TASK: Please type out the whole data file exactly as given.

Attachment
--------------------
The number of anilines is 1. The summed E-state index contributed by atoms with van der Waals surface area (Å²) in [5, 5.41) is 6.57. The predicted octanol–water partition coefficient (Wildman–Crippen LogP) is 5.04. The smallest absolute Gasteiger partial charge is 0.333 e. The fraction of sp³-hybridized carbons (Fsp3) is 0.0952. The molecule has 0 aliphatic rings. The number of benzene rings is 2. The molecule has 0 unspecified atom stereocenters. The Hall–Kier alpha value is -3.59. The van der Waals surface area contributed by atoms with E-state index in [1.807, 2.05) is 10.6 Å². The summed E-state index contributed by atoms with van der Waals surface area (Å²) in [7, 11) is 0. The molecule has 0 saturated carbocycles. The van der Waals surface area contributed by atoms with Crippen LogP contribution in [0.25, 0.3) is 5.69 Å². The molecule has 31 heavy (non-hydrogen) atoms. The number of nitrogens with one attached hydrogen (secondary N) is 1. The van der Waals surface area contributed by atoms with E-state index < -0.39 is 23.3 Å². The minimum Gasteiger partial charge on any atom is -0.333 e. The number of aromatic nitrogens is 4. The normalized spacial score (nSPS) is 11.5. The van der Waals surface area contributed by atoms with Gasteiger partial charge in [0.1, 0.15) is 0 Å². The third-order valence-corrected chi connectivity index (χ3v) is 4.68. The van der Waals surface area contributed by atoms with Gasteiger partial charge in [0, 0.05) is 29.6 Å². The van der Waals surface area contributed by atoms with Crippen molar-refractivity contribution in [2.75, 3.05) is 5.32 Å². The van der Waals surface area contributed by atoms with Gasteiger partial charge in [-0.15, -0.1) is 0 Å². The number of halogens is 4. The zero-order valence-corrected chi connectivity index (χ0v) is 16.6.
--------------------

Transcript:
The number of anilines is 1. The summed E-state index contributed by atoms with van der Waals surface area (Å²) in [5, 5.41) is 6.57. The predicted octanol–water partition coefficient (Wildman–Crippen LogP) is 5.04. The smallest absolute Gasteiger partial charge is 0.333 e. The fraction of sp³-hybridized carbons (Fsp3) is 0.0952. The molecule has 0 aliphatic rings. The number of benzene rings is 2. The molecule has 0 unspecified atom stereocenters. The Hall–Kier alpha value is -3.59. The van der Waals surface area contributed by atoms with E-state index in [1.807, 2.05) is 10.6 Å². The summed E-state index contributed by atoms with van der Waals surface area (Å²) in [7, 11) is 0. The molecule has 0 saturated carbocycles. The van der Waals surface area contributed by atoms with Crippen LogP contribution in [0.25, 0.3) is 5.69 Å². The molecule has 31 heavy (non-hydrogen) atoms. The number of nitrogens with one attached hydrogen (secondary N) is 1. The van der Waals surface area contributed by atoms with E-state index < -0.39 is 23.3 Å². The minimum Gasteiger partial charge on any atom is -0.333 e. The number of aromatic nitrogens is 4. The normalized spacial score (nSPS) is 11.5. The van der Waals surface area contributed by atoms with Gasteiger partial charge in [0.1, 0.15) is 0 Å². The third-order valence-corrected chi connectivity index (χ3v) is 4.68. The van der Waals surface area contributed by atoms with Gasteiger partial charge in [0, 0.05) is 29.6 Å². The van der Waals surface area contributed by atoms with Crippen molar-refractivity contribution in [2.75, 3.05) is 5.32 Å². The van der Waals surface area contributed by atoms with Gasteiger partial charge in [-0.15, -0.1) is 0 Å². The number of halogens is 4. The zero-order valence-corrected chi connectivity index (χ0v) is 16.6.